He's too underrated among blues fans because he is so much a PART of these great and funny and sly and sexy tunes that he can't just be considered a guitar hero… Etta James even said she learned a lot of her vocal chops off his tunes like 'Cuttin' In'.
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This may be a cheat, but you could make this playlist yourself via YouTube nowadays.
In San Francisco, I worked for years at a shop called Rooky's. The owner, Dick, had made a bunch of cassettes in the 1980's that were a huge hit after being used strictly for continuous background playback in the shop and a few friends' restaurants. They weren't High Fidelity style mixtapes full of neurotic white rock culture decisions (The Prufrocks of the import bin).
No – these were living breathing things, tapped into the ether of the dance club scene Dick grew up in, where you'd go to see and the Ike and Tina Review in Vallejo, and scoot across the bridge to shingaling to The Miracles at the On Broadway. Everyone knew the only white British record black dance clubs played was 'Keep On Runnin' by the Spencer Davis Group and that 'The Duck' was a huge hit in San Francisco but no one in Los Angeles liked it… It's this knowledge, this world, that spurred Dick on to start making his own thematic and dramatic compilations he sells at the shop.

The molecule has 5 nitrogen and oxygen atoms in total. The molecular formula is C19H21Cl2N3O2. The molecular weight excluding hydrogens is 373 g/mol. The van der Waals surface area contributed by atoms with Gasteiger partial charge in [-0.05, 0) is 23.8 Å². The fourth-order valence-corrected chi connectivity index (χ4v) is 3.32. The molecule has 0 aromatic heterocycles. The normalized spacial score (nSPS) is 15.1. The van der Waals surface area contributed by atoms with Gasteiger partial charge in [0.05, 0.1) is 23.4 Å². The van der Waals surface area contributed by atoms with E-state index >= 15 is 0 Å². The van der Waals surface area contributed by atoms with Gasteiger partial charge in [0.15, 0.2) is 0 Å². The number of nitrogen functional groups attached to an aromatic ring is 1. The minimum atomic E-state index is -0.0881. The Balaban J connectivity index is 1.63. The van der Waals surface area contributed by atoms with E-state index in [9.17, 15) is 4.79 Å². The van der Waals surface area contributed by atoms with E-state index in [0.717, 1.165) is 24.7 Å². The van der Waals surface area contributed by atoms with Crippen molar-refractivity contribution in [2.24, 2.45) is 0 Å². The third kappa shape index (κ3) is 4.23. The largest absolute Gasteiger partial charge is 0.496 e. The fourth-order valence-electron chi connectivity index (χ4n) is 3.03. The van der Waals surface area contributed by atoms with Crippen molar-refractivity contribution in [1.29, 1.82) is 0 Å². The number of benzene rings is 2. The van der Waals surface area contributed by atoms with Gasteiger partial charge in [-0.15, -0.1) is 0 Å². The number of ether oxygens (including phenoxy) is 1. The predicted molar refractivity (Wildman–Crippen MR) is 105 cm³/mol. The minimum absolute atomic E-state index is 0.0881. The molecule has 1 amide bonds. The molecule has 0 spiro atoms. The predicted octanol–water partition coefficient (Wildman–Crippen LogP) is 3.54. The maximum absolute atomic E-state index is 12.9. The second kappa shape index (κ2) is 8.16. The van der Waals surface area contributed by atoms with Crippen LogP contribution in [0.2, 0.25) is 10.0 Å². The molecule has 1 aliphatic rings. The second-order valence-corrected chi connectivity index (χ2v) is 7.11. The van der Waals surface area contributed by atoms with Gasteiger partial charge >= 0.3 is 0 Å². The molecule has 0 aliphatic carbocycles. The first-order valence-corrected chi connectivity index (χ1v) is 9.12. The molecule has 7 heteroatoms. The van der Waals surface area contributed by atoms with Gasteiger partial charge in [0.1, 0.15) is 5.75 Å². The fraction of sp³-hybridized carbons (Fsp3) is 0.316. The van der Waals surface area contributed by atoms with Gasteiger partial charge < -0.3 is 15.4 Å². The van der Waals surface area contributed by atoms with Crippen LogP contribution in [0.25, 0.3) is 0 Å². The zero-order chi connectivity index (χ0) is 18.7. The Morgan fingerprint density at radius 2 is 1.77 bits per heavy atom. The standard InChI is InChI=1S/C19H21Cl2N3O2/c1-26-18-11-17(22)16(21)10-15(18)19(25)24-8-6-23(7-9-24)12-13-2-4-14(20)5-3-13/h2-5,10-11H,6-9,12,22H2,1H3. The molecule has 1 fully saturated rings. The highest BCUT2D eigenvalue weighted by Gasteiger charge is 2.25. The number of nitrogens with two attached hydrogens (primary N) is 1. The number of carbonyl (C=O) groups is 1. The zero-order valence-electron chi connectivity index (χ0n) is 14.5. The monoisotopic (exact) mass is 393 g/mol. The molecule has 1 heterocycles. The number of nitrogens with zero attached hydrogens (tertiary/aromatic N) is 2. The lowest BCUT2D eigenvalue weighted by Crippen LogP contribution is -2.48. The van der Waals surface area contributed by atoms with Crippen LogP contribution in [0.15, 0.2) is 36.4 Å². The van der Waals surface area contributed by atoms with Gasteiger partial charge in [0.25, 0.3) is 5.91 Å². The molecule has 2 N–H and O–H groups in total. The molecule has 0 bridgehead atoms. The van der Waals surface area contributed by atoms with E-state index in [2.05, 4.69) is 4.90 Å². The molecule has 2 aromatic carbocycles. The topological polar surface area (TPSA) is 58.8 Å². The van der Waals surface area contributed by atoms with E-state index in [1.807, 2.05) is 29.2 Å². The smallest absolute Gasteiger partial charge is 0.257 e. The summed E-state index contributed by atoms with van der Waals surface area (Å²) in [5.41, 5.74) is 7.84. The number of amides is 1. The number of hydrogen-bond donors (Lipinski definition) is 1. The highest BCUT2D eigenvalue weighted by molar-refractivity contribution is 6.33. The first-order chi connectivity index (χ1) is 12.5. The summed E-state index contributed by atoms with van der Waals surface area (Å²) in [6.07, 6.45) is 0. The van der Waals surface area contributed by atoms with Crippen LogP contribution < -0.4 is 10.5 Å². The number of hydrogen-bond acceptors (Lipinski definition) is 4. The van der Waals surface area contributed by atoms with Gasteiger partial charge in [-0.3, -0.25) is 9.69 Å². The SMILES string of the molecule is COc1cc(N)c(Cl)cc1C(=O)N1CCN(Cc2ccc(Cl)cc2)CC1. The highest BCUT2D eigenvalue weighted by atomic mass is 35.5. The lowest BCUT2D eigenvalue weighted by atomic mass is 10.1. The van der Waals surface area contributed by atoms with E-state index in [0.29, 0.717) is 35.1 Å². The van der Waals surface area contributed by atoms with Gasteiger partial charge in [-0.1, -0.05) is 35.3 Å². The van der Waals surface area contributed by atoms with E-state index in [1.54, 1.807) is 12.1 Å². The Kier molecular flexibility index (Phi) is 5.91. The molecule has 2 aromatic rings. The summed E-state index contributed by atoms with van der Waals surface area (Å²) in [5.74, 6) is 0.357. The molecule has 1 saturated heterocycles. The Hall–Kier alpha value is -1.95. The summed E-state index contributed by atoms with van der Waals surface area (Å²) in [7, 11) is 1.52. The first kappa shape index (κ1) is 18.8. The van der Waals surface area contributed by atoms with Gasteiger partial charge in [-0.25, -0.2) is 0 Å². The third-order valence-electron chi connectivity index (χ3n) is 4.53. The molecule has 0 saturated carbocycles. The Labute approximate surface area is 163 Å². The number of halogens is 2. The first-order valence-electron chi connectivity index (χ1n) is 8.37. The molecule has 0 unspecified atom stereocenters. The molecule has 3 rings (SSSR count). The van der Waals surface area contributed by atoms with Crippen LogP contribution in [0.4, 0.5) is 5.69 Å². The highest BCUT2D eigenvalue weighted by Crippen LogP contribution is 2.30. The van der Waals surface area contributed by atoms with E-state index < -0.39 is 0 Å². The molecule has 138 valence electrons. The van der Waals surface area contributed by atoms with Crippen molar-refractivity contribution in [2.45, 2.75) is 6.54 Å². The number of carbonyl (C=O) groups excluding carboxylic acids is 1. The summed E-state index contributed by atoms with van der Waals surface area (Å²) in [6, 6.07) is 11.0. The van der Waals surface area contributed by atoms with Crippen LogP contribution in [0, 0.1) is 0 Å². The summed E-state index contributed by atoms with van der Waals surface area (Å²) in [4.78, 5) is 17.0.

Urban Renewal is a collection of a dreamworld – something so deep and powerful it makes you feel like you are living in the metropolis in 'Spanish Harlem' or those great, early big city type records by Maxine Brown, Chuck Jackson, and the Isley Brothers.
The thing is, this compilation is all one off, never before on CD recordings straight from his private collection, stuff like Milt Grayson's 'Your Old Standby'. For me, it perfectly sums up my own private world of San Francisco… sitting behind a window gazing out at the city lights, jumping the street car for some late-night rendezvous… timpanis and vibraphones and Spanish flourishes all through a haze of plate reverb and the perfect sweet spot of Brill Building adult writing.
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Joe Bataan – 'Under The Streetlamps'
I used to be made to feel bad about my shortcomings, but Joe Bataan taught me how to accept them and use them as strengths. Within this collection are some of my all time, stone cold dancefloor favorites.
The arrangements, the performances, the frankly brutal recording techniques, all give me the shivers they are so bold and, frankly, refreshing. I LOVE this band, and I LOVE tunes like 'Subway Joe', 'Magic Rose' and 'What Good Is A Castle'.
In a way I learned a lot about simplicity and teamwork, and most significantly – the atmosphere! Just listen to most of this and try not to start grooving just a little in your seat…
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'Nick Waterhouse' will be released on March 8th.
Catch Nick Waterhouse at the following shows:
18 Manchester Gorilla
19 Nottingham Rough Trade
21 London 229